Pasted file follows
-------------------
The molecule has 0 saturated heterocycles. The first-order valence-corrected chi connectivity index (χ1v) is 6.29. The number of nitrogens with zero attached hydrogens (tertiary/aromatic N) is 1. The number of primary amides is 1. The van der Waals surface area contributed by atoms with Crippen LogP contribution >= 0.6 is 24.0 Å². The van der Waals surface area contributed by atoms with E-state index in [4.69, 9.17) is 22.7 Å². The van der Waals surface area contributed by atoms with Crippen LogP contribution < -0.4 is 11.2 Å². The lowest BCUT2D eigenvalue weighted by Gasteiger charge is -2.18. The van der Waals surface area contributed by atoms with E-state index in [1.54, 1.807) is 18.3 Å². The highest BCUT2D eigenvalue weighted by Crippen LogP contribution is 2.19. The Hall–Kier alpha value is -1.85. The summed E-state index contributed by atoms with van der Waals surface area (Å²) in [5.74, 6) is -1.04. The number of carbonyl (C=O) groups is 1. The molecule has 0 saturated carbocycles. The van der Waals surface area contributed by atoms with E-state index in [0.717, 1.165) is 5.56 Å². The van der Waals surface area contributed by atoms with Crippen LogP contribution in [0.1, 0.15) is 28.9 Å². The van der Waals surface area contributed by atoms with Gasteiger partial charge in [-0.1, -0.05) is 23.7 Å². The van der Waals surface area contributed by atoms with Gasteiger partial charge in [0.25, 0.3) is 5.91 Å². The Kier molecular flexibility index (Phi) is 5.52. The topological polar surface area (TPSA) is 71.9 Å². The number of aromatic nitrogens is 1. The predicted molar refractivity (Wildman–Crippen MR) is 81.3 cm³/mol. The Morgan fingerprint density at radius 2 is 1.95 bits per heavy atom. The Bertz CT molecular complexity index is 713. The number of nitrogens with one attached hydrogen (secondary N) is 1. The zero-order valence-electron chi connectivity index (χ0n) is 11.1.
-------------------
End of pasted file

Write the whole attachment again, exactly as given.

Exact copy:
The molecule has 0 saturated heterocycles. The first-order valence-corrected chi connectivity index (χ1v) is 6.29. The number of nitrogens with zero attached hydrogens (tertiary/aromatic N) is 1. The number of primary amides is 1. The van der Waals surface area contributed by atoms with Crippen LogP contribution >= 0.6 is 24.0 Å². The van der Waals surface area contributed by atoms with E-state index in [4.69, 9.17) is 22.7 Å². The van der Waals surface area contributed by atoms with Crippen LogP contribution < -0.4 is 11.2 Å². The lowest BCUT2D eigenvalue weighted by Gasteiger charge is -2.18. The van der Waals surface area contributed by atoms with E-state index in [1.54, 1.807) is 18.3 Å². The highest BCUT2D eigenvalue weighted by Crippen LogP contribution is 2.19. The Hall–Kier alpha value is -1.85. The summed E-state index contributed by atoms with van der Waals surface area (Å²) in [5.74, 6) is -1.04. The number of carbonyl (C=O) groups is 1. The molecule has 0 saturated carbocycles. The van der Waals surface area contributed by atoms with E-state index in [0.717, 1.165) is 5.56 Å². The van der Waals surface area contributed by atoms with Crippen LogP contribution in [0.1, 0.15) is 28.9 Å². The van der Waals surface area contributed by atoms with Gasteiger partial charge in [-0.1, -0.05) is 23.7 Å². The van der Waals surface area contributed by atoms with Gasteiger partial charge in [0.25, 0.3) is 5.91 Å². The Kier molecular flexibility index (Phi) is 5.52. The topological polar surface area (TPSA) is 71.9 Å². The number of aromatic nitrogens is 1. The predicted molar refractivity (Wildman–Crippen MR) is 81.3 cm³/mol. The Morgan fingerprint density at radius 2 is 1.95 bits per heavy atom. The Bertz CT molecular complexity index is 713. The number of nitrogens with one attached hydrogen (secondary N) is 1. The zero-order valence-electron chi connectivity index (χ0n) is 11.1.